Move to show ‘we care’ Flow send­ing tech team to coun­tries

Daily Nation (Barbados) - - Focus - By SHERIA BRATH­WAITE

THE NA­TION PUB­LISH­ING CO. LIM­ITED and Star­com Net­work have part­nered with the Ro­tary Clubs of Bar­ba­dos to launch the We Care: One Caribbean, One Peo­ple Hur­ri­cane Re­lief ef­fort.

This char­i­ta­ble ini­tia­tive is seek­ing to raise much-needed funds for re­gional ter­ri­to­ries, se­verely im­pacted by Hur­ri­cane Irma, one of the most pow­er­ful weather sys­tems ever recorded.

On Septem­ber 5, life for many liv­ing in the re­gion changed dras­ti­cally as Irma, a Cat­e­gory 5 hur­ri­cane, af­fected is­lands in the north­ern Caribbean, in­clud­ing An­guilla, Bar­buda, Bri­tish Vir­gin Is­lands, Do­mini­can Re­pub­lic, St Martin/st Maarten and St Bart’s, US Vir­gin Is­lands, Haiti, St Kitts and Ne­vis, and Turks and Caicos. Many peo­ple have been left with­out ba­sic ev­ery­day needs – shel­ter, food, wa­ter and cloth­ing.

Un­der the theme We Care: One Caribbean, One Peo­ple, the joint hur­ri­cane re­lief ef­fort ap­peals to Bar­ba­di­ans to make fi­nan­cial do­na­tions in aid of re­build­ing the lives of those af­fected. Well known for its hu­man­i­tar­ian ef­forts and suc­cess­ful co­or­di­na­tion of re­lief drives, the Ro­tary Clubs of Bar­ba­dos will be dis­tribut­ing the fi­nan­cial con­tri­bu­tions through their clubs in each of the af­fected is­lands.

Cash do­na­tions can be made to the Bank of Nova Sco­tia – Sco­tia­bank – Ac­count name: Na­tion Benev­o­lent Fund, Ac­count No. 40055-9019256, or CIBC First­caribbean In­ter­na­tional Bank Lim­ited - Ac­count name: Help – Star­com Net­work Inc., Ac­count No. 2645374. Cheques can be writ­ten to the ac­count names listed for each ac­count.

The We Care cam­paign will also seek to high­light other le­git­i­mate op­tions for do­nat­ing non-cash items. Those in­ter­ested in list­ing their re­lief ef­forts can send rel­e­vant in­for­ma­tion to mar­ket­ing@ na­tion­ for in­clu­sion in the press ads.

On Satur­day, Septem­ber 16, the Star­com Net­work of sta­tions (VOB 92.9 FM, Life 97.5 FM, The Beat 104.1 FM and HOTT 95.3 FM) will be host­ing a ra­dio­thon in part­ner­ship with Na­tion Pub­lish­ing and the Ro­tary Clubs in Bar­ba­dos to re­ceive pledges and do­na­tions. This fundrais­ing drive takes place from 9 a.m. to 2 p.m.

For more in­for­ma­tion and up­dates, in­ter­ested per­sons can check the so­cial chan­nels of Star­com Net­work and the Na­tion Pub­lish­ing on Face­book, In­sta­gram and Twit­ter. (PR)

A ST LUCY FARMER fears a lack of proper gov­ern­men­tal sup­port, lim­ited mar­ket ac­cess and prej­u­dice could crip­ple the agri­cul­tural in­dus­try.

Arthur Smith, who was strug­gling to get thou­sands of paw­paws sold last De­cem­ber, told Th­ese Fields And Hills th­ese prob­lems should not ex­ist, es­pe­cially in an en­vi­ron­ment where lo­cal farm­ers were grow­ing qual­ity pro­duce and the coun­try is ex­pe­ri­enc­ing a large deficit.

Dur­ing a tour of his Bar­rows farm where he grows sweet pota­toes, ba­nanas, paw­paws, okras and wa­ter­mel­ons, he ex­plained how th­ese pit­falls were af­fect­ing busi­ness.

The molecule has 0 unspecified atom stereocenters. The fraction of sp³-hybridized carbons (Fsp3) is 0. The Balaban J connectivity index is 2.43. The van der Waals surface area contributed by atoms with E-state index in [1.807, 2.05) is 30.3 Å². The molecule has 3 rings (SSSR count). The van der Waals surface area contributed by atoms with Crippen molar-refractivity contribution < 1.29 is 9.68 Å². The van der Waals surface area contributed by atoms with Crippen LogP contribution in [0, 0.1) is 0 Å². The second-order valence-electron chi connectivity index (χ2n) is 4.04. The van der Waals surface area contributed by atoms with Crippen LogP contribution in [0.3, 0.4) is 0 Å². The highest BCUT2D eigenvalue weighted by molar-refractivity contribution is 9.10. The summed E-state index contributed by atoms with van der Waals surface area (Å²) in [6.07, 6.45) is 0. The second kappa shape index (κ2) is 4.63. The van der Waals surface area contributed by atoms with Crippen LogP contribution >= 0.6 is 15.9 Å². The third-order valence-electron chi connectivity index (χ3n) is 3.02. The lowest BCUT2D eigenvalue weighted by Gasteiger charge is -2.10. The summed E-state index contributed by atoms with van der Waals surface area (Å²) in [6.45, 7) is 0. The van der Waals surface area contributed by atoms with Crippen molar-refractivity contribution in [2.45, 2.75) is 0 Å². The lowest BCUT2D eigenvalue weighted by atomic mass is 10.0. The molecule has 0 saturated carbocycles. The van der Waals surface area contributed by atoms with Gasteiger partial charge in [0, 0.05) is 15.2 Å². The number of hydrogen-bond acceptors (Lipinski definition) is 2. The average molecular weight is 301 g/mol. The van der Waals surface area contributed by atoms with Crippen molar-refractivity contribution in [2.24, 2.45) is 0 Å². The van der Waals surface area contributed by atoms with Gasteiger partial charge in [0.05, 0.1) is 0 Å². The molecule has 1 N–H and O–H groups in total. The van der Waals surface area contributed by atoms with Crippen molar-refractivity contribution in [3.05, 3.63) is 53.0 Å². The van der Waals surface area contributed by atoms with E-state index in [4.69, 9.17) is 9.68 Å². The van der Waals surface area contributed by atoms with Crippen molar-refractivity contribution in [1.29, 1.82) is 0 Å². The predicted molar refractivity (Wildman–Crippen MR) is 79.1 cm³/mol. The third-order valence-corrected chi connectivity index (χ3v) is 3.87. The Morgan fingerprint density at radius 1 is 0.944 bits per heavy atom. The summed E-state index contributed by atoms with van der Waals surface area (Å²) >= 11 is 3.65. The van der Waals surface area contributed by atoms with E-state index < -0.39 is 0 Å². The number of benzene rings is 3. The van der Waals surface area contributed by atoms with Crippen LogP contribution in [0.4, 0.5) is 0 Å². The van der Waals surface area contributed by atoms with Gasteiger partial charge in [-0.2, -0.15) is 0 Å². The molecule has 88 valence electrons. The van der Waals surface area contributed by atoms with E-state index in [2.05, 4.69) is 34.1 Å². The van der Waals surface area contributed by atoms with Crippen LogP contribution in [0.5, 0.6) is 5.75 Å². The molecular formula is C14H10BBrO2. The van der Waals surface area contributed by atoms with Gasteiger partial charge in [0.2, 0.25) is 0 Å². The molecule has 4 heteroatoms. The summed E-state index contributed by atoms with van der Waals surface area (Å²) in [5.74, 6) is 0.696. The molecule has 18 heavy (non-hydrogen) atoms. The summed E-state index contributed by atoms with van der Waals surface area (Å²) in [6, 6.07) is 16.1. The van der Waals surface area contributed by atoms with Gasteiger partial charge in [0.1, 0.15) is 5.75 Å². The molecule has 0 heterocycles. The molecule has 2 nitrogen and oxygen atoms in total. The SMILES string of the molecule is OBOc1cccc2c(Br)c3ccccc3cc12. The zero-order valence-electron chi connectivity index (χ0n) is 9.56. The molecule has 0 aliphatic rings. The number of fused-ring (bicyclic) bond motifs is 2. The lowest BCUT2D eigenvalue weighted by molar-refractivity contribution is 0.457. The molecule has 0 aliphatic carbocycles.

“In the 90s we had a thriv­ing ba­nana in­dus­try, but in re­cent years, a lot of the su­per­mar­kets pre­fer to pur­chase from im­porters,” he said. “So rather than the mar­ket get­ting big­ger for lo­cal ba­nanas, it re­ceded.”

Smith said the qual­ity of im­ported ba­nanas could not match the lo­cally grown ones.

“But things in Bar­ba­dos would con­tinue to be so as long as some­one prefers you. Pro­duce should have a stan­dard for sale, but peo­ple be­lieve cer­tain peo­ple should not be do­ing cer­tain things. So any­thing would do when peo­ple are bi­ased against you,” he claimed.

Smith said there was a grow­ing con­cern in the farm­ing com­mu­nity about gov­ern­men­tal agri­cul­ture pro­cure­ments. He said more and more farm­ers were ques­tion­ing from where Govern­ment re­ceived pro­duce to sup­ply its in­sti­tu­tions.

“We be­lieve a lot of im­ported pro­duce is used at the School Meals ser­vice,” he said. “If you check it out, you would see that Govern­ment pro­cure­ments from the coun­try are only about four per cent. So most of the food for Queen Elizabeth, the Geri­atric and Psy­chi­atric Hos­pi­tal, the prison and so on do not come from us.”

Smith said this showed a lack of con­fi­dence in the farm­ers.

“When have you seen or heard about a min­is­ter tour­ing a lo­cal farm [out­side of elec­tions] and en­cour­ag­ing the guys to pro­duce?” he queried.

“When it comes to pro­cure­ment, they like to use the ex­cuse, ‘Lo­cal farm­ers can’t sup­ply the de­mand and are not con­sis­tent’, but I ques­tion that. The Min­istry of Agri­cul­ture has ex­ten­sion of­fi­cers that visit farms. Can they not tell their min­is­ter what farm­ers have on the farms?”

Smith wants to see greater mar­ket ac­cess.

“When farm­ers sell pro­duce to su­per­mar­kets and reach a cer­tain amount, they are stopped and told ‘no more’, but you have staff and na­tional in­sur­ance to pay. So di­rect ac­cess is a prob­lem and when you try to ma­noeu­vre around this prob­lem and sell to a mid­dle man, it is worse.

“Of­ten­times, the mid­dle man does not pay in cash and gives you cheques, but when you take them to the bank the cheques are bounced. I have sev­eral cheques dat­ing back about three years ago that are bounced and some I have thrown away. If there was some form of pro­tec­tion­ism for farm­ers in that su­per­mar­kets had to take a large quota of lo­cal food, this chal­lenge would be averted.”

Smith also said too much em­pha­sis was placed on the su­gar cane in­dus­try and more in­vest­ment should be made into al­ter­na­tive crops.

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